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Pablo Martinex Monsivais / AP

White House press secretary Sean Spicer today was asked if President Trump stands by his unsubstantiated claims last fall that America's real unemployment figure could be upwards of 42% and, if not, what figure the Administration would use as an employment baseline.

Spicer punted, instead saying: "Too often in Washington we get our heads wrapped around a number, a statistic... For too long it's been about what number are we looking at rather than what face are we looking at."

The reality, however, is that employment numbers matter a lot. Not just for political talking points, but also for determining economic policy. Moreover, today we got updated data from the Richmond Fed, which regularly calculates an alternative unemployment rate that is higher than the official figure of 4.7%, but still well below Trump's 42% doomsday.

It's called the NEI:

Source: Richmond Federal Reserve

NEI differs from the traditional unemployment figure in two major ways:

  1. It counts not only those who are actively seeking work, but also the broader group of people out of the labor force.
  2. It weights that latter group based on their labor force attachment. For example, someone casually seeking work is weighted more than someone who is contently retired, or a college student.

The Richmond Fed reported an 8.4% NEI in December 2016, which is basically the same number as the prior month and down 0.2% since December 2015. When including workers who are only part-time for economic reasons, the figure climbs to 9.5%. That's also unchanged from the prior month, and down 0.3% from the year-earlier period.

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Data: Chamberlain, 2020, "United States of America Cabinet Appointments Dataset" Chart: Will Chase/Axios

It's harder now for presidents to win Senate confirmation for their Cabinet picks, an Axios data analysis of votes for and against nominees found.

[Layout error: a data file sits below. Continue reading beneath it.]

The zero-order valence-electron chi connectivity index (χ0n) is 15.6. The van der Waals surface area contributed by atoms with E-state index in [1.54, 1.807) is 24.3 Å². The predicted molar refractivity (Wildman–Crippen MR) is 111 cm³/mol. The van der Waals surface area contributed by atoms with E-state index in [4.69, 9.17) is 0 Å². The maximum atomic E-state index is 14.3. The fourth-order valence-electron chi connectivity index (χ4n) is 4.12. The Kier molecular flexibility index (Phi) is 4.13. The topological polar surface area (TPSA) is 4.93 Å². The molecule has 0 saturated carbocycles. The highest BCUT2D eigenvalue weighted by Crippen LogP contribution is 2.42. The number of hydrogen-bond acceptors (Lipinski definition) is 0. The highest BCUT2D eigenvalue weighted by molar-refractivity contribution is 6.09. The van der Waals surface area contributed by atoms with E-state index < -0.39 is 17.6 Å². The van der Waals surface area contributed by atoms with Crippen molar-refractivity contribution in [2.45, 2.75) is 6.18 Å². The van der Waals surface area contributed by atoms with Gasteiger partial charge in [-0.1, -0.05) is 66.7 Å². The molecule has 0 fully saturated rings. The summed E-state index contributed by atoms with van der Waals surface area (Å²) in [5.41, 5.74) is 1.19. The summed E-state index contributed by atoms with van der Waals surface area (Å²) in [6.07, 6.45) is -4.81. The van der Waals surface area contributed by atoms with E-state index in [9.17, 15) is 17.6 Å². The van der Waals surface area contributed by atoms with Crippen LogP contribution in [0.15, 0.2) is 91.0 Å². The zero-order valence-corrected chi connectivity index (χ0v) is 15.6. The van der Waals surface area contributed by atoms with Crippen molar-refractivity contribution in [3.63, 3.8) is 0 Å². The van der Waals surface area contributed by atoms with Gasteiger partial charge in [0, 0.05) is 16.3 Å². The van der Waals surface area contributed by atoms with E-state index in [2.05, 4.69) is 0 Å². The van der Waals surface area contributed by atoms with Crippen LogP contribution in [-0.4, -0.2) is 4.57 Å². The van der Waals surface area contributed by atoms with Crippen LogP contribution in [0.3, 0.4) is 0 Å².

Why it matters: It's not just Neera Tanden. The trend is a product of growing polarization, rougher political discourse and slimming Senate majorities, experts say. It means some of the nation's most vital federal agencies go without a leader and the legislative authority that comes with one.

Exclusive: Hundreds of kids held in Border Patrol stations

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More than 700 children who crossed from Mexico into the United States without their parents were in Border Patrol custody as of Sunday, according to an internal Customs and Border Protection document obtained by Axios.

Why it matters: The current backup is yet another sign of a brewing crisis for President Biden — and a worsening dilemma for these vulnerable children. Biden is finding it's easier to talk about preventing warehousing kids at the southern border than solving the problem.

Pompeo plots 2024 power play

Mike Pompeo in Washington on Feb. 12. Photo: Samuel Corum/Getty Images

Mike Pompeo has quickly reentered the political fray, raising money for Republicans, addressing key political gatherings and joining an advocacy group run by Donald Trump's former lawyer.

Why it matters: The former secretary of state is widely considered a potential 2024 presidential contender. His professional moves this week indicate he's working to keep his name in the headlines and bolster a political brand built largely on foreign policies easily contrasted with the Biden White House.